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Old 23rd April 2010, 14:35
CarbonCopy CarbonCopy is offline
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Default /etc/ permissions

Would I be safe to set the permissions for every file in /etc to 644? It would allow root to still edit them and all other users to read them. Then just remove read permissions where required. Right now I have almost all files in /etc set to 777 because I was trying to fix permissions and everything broke.

Also, my /var directory is all set to 777 because whenever I try to change it to something more secure, my email or something else normally breaks. What are safe permissions for /var and it's sub directories?

And is it safe to set everything in /etc/sysconfig to 600? From what I can tell, only root needs read

And what about /etc/init.d? It seems like it should only need root read/write permissions

Last edited by CarbonCopy; 23rd April 2010 at 14:56.
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  #2  
Old 23rd April 2010, 20:34
punk0mi punk0mi is offline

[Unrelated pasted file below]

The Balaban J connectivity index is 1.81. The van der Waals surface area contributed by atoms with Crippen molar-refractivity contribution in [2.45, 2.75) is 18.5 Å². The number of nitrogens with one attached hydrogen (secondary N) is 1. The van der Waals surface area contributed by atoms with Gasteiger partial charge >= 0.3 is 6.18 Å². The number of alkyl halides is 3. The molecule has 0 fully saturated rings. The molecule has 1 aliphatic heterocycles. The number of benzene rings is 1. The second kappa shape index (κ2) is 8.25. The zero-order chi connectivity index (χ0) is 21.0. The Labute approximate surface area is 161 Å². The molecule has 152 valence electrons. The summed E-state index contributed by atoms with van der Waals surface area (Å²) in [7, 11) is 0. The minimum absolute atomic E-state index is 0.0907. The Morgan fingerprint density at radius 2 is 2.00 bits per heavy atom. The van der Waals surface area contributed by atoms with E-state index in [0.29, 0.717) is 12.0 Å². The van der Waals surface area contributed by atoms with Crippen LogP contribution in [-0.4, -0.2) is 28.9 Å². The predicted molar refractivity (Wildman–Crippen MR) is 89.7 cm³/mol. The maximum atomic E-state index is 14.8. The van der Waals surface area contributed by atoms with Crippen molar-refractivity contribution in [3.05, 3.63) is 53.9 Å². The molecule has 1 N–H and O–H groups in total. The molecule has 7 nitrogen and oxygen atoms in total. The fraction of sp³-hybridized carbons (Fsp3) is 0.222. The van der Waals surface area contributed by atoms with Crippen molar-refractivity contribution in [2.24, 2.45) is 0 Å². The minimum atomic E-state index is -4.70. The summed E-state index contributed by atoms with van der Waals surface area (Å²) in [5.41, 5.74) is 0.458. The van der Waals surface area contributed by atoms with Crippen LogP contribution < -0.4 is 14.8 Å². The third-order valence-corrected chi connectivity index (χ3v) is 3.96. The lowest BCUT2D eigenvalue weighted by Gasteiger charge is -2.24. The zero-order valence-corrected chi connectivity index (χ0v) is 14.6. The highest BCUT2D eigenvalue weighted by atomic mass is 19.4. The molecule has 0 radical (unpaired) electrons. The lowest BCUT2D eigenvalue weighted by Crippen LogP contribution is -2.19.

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You really shouldn't ever need to toy with permissions in the /etc directory...obviously you see what happens if you do and something goes wrong or you don't know what effect it will have.

As far as the /var/ directory...set it to 755. Most all directories under the / should be set to 755. The only directories that have different permissions are:
/tmp (777)
/proc (555)

Just out of curiosity, why were you messing with permissions of /etc?
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Old 23rd April 2010, 21:07
CarbonCopy CarbonCopy is offline
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I was trying to make it more secure so other shell users couldn't access certain files and everything just got screwed up. I'm going through and setting most of the files to 644 and directories to 755, except for the scripts of course. I'm testing every step of the way and it's working much better.

And every single file in the /var directory is 777 so I need to go through that next and figure out proper permissions. It's all very time consuming, but that's what happens. It's a good learning experience at least.
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Old 29th April 2010, 21:58
BorderAmigos BorderAmigos is offline
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"And what about /etc/init.d? It seems like it should only need root read/write permissions "

About everything in that directory needs execute permissions. If you want to prevent shell users from access to commands check out jailkit.
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Last edited by BorderAmigos; 29th April 2010 at 22:00.
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